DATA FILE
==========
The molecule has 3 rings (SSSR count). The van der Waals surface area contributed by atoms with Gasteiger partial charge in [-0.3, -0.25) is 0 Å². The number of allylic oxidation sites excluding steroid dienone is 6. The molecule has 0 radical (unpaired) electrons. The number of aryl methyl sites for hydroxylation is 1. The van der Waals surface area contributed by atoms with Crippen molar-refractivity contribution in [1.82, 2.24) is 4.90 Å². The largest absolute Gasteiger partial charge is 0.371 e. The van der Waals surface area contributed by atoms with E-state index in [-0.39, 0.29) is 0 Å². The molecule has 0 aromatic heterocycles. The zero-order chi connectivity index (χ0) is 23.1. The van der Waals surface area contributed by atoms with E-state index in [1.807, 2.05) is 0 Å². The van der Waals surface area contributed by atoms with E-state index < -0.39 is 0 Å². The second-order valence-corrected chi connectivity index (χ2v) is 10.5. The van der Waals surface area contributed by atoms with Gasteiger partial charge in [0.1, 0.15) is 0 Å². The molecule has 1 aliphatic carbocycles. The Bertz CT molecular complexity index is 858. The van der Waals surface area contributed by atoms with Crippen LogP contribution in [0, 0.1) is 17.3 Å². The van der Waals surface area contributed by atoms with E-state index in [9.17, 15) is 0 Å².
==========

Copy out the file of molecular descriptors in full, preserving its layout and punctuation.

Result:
The molecule has 3 rings (SSSR count). The van der Waals surface area contributed by atoms with Gasteiger partial charge in [-0.3, -0.25) is 0 Å². The number of allylic oxidation sites excluding steroid dienone is 6. The molecule has 0 radical (unpaired) electrons. The number of aryl methyl sites for hydroxylation is 1. The van der Waals surface area contributed by atoms with Crippen molar-refractivity contribution in [1.82, 2.24) is 4.90 Å². The largest absolute Gasteiger partial charge is 0.371 e. The van der Waals surface area contributed by atoms with E-state index in [-0.39, 0.29) is 0 Å². The molecule has 0 aromatic heterocycles. The zero-order chi connectivity index (χ0) is 23.1. The van der Waals surface area contributed by atoms with E-state index in [1.807, 2.05) is 0 Å². The van der Waals surface area contributed by atoms with E-state index < -0.39 is 0 Å². The second-order valence-corrected chi connectivity index (χ2v) is 10.5. The van der Waals surface area contributed by atoms with Gasteiger partial charge in [0.1, 0.15) is 0 Å². The molecule has 1 aliphatic carbocycles. The Bertz CT molecular complexity index is 858. The van der Waals surface area contributed by atoms with Crippen LogP contribution in [0, 0.1) is 17.3 Å². The van der Waals surface area contributed by atoms with E-state index in [9.17, 15) is 0 Å².